With the high altitude in Colombia it’s a good idea to arrive at least one day before your appointment to adjust. In Colombia the mail service is a little less than ideal so make sure that all appointments are made weeks in advance, by phone or fax. Business hours are usually nine to five on weekdays. Store hours are normally 9:00 a.m. to about 7:00 p.m.
You may be judged by how you dress so choose conservative attire which is not dated or well-worn. Grooming is important in Colombia as it is in most countries. Pay close attention to the condition of shoes, accessories, hair and nails.
Maintain eye contact upon introductions and while conversing. Acceptable topics of conversation include Colombian history and culture, coffee, cuisine, history, literature, art or music. Avoid topics of terrorism, drug cartels, anything negative about bullfighting, criticisms about the country.
Address people by their title and surname, but if unknown, use “Senor” for men, “Senora” for a married woman and “Senorita” for an unmarried woman. The title “Doctor” or “Doctora” for women, can be used for any man or woman of high class, even if they don’t hold a PhD.
If invited to a home or social engagement it’s okay to arrive about 15 to 30 minutes late. Bring a gift of chocolates or flowers but never marigolds or lilies which are only for funerals. Gifts which are wrapped are only opened in private. If someone gives you a gift thank them and set it aside for opening later. Poor gift choices are jewelry and clothing, considered too personal.
Business cards and materials should be printed in English on one side, Spanish on the other. Hand your cards out to associates, Spanish side upwards. How you conduct business is only one factor in sealing the deal. Whether or not the counterparts like you and can develop a rapport with you is the main ingredient to closing the deal.
You’ll often find that meetings begin with small talk. Go along with this and wait for the associates to bring up business. Some Colombians will tell you what they think you want to hear even if it’s not exactly how they feel. Over a period of time dealing with them you will learn to read between the lines, hopefully. After the business portion of the meeting is wrapped up it’s a good idea to stay and chat some more. This shows that you are not only interested in business with the Colombians but that you are also interested in them outside of the business realm. Business in Colombia is rather formal so send a summary of the meeting, along with a thank-you, the following day.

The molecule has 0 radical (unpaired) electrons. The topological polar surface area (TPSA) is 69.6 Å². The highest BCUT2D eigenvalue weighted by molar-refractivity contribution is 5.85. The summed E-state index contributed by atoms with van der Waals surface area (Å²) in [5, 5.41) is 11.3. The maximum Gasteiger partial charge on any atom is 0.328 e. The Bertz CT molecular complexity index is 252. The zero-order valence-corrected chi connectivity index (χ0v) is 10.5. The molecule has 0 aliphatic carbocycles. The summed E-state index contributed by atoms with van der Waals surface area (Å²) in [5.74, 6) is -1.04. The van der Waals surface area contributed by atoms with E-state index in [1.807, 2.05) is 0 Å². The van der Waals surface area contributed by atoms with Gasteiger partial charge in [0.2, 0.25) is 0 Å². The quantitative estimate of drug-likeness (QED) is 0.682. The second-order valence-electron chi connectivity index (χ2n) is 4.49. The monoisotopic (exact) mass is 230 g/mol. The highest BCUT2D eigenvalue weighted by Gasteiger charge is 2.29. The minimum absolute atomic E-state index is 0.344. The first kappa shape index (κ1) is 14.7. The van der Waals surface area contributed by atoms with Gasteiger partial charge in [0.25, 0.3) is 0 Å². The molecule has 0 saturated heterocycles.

Lunch is the largest meal of the day with most Colombians taking a couple of hours to dine with family. Dinner is usually between 7 and 9 p.m. but parties will begin and end later. Beware of bringing up business during lunch or dinner, unless your counterpart approaches the subject first. Since the main thing the Colombians are looking for in a business partner is a certain rapport you may have to hold several meetings without talking business whatsoever.
Proper table manners are all-important in this culture, as in many cultures. Picking up food is the first major no-no. Foods are almost always eaten with utensils no matter what type of food it is. The knife stays in the right hand and fork in the left – never switch this arrangement. Even if you’re left-handed the utensils will stay the same.
Never start eating or drinking before your host and/or hostess. Never be the first to offer a toast – this honor should fall on the host. If you are toasted offer a toast in return. Before serving yourself offer the foods to the others around you. Leave some food on your plate when you’re finished eating to represent having been fed more than enough. Place utensils across your plate to show that you are done.
Different cultures use different ways to summon a waiter or another person. In Colombia it is crude to summon someone by raising the hands over the head, clapping or making a hissing sound. Try to catch the eye of the wait person and nod. Or, extend the arm with palm down and curl fingers towards you.
It is standard to shake hands before and after each meeting. Upon initial introductions your Colombian counterpart make ask all types of questions concerning your travel, your family and your health. This is their way of letting you know that all is not just business. Rushing through introductions is also considered rude. And, Colombians tend to stand extremely close when conversing so don’t be caught off guard.
When in public it’s impolite to yawn. It’s also bad mannered to sneeze, yawn or cough – anywhere – without covering your mouth. Don’t use the American “ok” symbol by forming a circle with thumb and forefinger. Going barefoot, except on the beach, is taboo.
To succeed in Colombia don’t make the mistake of traveling to questionable areas alone. Give your business deal plenty of time to come to fruition. Work on having a rapport with your counterparts rather than just trying to conduct business. Dress well, speak softly and be prepared with a great presentation.